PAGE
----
The 9th of May is supposed to mark a celebratory day for the European Union, congratulating itself for peace and unity in Europe. On May 9th 1950, Robert Schuman, then Foreign minister of France, set out his so-called Schuman Plan, which suggested that Germany and France should ease the sharing of strategic resources like coal in order to make a war between the two countries virtually impossible. This policy led to the European Community on Coal and Steel: a forerunner in the creation of what would become the European Union in the early 1990’s.
While the EU might celebrate the legacy of Robert Schuman’s free trade advocacy, its political structure has degenerated into something far more invasive than the mere easement of political dialogue. It actively combats the free market. For instance, the EU constantly considers tax harmonisation and over-regulates people’s personal habits (the EU recently introduced heavy regulation regarding e-cigarettes).
While trade barriers inside the EU have been abolished, the EU acts like a protectionist block when it comes to non-EU members: it subsidises European farmers, sets very high food standards (which keep African goods off the market) and imposes import taxes.
“Only a fourth of all Brexit voters support UKIP”, said the conservative Member of the European Parliament (MEP) Daniel Hannan in a speech in Strasbourg last July. And indeed, while public perception of the European continent classifies many Brexit fans as anti-immigration and, all too often, as racists and bigots, there is a genuine Anglo-Saxon euroscepticism out there, which relies on the following principles:
- Localism (the belief that the policymakers should be as close to citizens as possible, so that many important decisions should actually be taken on the local level),
- Small government (a palpable scepticism towards big government and its tendency to constantly grow), and
- Free markets (the opposition to government interfering in prices and interactions on the labour market).
These principles, while sometimes forgotten by certain governments, have been engrained in the Anglo-Saxon spirit for a long time and they have driven the Brexit spirit. Without the British small-government opposition to the EU, Brexit never would have happened. In fact, by illustrating that the union has lost its free trade roots (and become a poster child for social democracy), Brexiteers should be an inspiration to the political personnel in Brussels.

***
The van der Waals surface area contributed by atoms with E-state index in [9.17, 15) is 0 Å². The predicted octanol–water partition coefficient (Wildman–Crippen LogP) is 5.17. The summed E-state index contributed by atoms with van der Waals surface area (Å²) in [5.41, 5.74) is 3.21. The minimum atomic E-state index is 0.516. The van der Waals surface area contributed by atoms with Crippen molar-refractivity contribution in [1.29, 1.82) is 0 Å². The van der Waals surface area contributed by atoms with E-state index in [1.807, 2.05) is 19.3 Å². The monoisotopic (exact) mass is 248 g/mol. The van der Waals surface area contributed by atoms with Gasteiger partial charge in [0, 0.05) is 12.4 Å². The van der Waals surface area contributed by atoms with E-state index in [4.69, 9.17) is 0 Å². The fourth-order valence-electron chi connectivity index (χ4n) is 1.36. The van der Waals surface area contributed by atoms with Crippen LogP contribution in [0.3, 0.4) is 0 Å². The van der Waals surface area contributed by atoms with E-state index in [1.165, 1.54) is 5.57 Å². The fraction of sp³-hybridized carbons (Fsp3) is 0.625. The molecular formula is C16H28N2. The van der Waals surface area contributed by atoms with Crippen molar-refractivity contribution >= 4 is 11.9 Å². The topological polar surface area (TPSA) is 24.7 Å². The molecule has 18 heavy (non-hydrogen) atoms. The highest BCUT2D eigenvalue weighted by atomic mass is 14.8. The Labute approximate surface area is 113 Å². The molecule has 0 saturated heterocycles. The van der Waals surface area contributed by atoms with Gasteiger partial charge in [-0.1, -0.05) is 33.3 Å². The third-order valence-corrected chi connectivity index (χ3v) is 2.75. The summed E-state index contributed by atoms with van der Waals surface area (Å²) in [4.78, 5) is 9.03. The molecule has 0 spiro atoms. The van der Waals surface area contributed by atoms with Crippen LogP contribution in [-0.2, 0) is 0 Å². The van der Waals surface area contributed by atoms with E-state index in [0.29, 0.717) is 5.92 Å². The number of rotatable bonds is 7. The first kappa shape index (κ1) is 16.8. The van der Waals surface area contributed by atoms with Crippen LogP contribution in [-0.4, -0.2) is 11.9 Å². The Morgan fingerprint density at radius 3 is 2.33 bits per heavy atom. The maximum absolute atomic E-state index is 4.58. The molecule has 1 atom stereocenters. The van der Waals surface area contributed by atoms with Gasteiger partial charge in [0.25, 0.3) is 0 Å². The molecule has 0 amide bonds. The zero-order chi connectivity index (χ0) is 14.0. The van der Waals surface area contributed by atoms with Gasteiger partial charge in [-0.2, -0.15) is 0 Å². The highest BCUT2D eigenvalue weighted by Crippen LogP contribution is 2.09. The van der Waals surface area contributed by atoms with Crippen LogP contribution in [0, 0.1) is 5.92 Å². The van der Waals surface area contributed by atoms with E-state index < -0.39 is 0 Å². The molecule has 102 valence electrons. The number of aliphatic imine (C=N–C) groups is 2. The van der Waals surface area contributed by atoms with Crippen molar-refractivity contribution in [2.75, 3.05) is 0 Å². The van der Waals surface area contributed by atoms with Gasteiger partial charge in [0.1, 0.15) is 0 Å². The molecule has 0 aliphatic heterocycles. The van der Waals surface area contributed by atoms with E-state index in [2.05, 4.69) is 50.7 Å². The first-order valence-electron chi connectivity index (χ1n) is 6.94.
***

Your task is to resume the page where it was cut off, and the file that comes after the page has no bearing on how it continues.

Don’t Be that Populist
Meanwhile, the eurosceptic movement, including that inside the liberty movement, has been infested with a different kind of opposition to the Brussels bureaucracy. These members of the new political right are not allies to the liberty movement, as they reject the EU for the one reason: they believe that the immigration that the EU allows for is to the detriment of the European culture.
We could point out that the European Union’s immigration policy guides movement inside of its own borders, while immigration from outside is left up to its member states, but, more important than setting the facts straight, we need to address one important point: The enemies of our enemies aren’t our friends.
When we shout ‘power to the people’ we defend individualism, the power of the people to govern themselves, not the power of the people to bully their neighbours, even if they have different reasons than those who are already in charge. We may agree with advocates of different political agendas, but let us not forget what their motivations are.
Europe Day is a day when we should remind officials in Brussels that the EU was a project of mutual cooperation, not that of crushing regulation, instead of burning the EU flag in an attempt to gain attention.
If the European Union does fail in the end, it will need advocates of small government and free markets to replace the void with liberty, not nationalists who wish to replace the EU with another brand of big government.
Lovers of liberty, in the United Kingdom or abroad, need to understand that we don’t oppose the European Union because we are contrarians, or because we enjoy the rush of being the negating viewpoint, but because our belief in small government is sincere. International organisations should not have the vast power to interfere in the life of individuals.
And neither should anyone else.
Bill Wirtz studies French Law at the University of Lorraine in Nancy, France.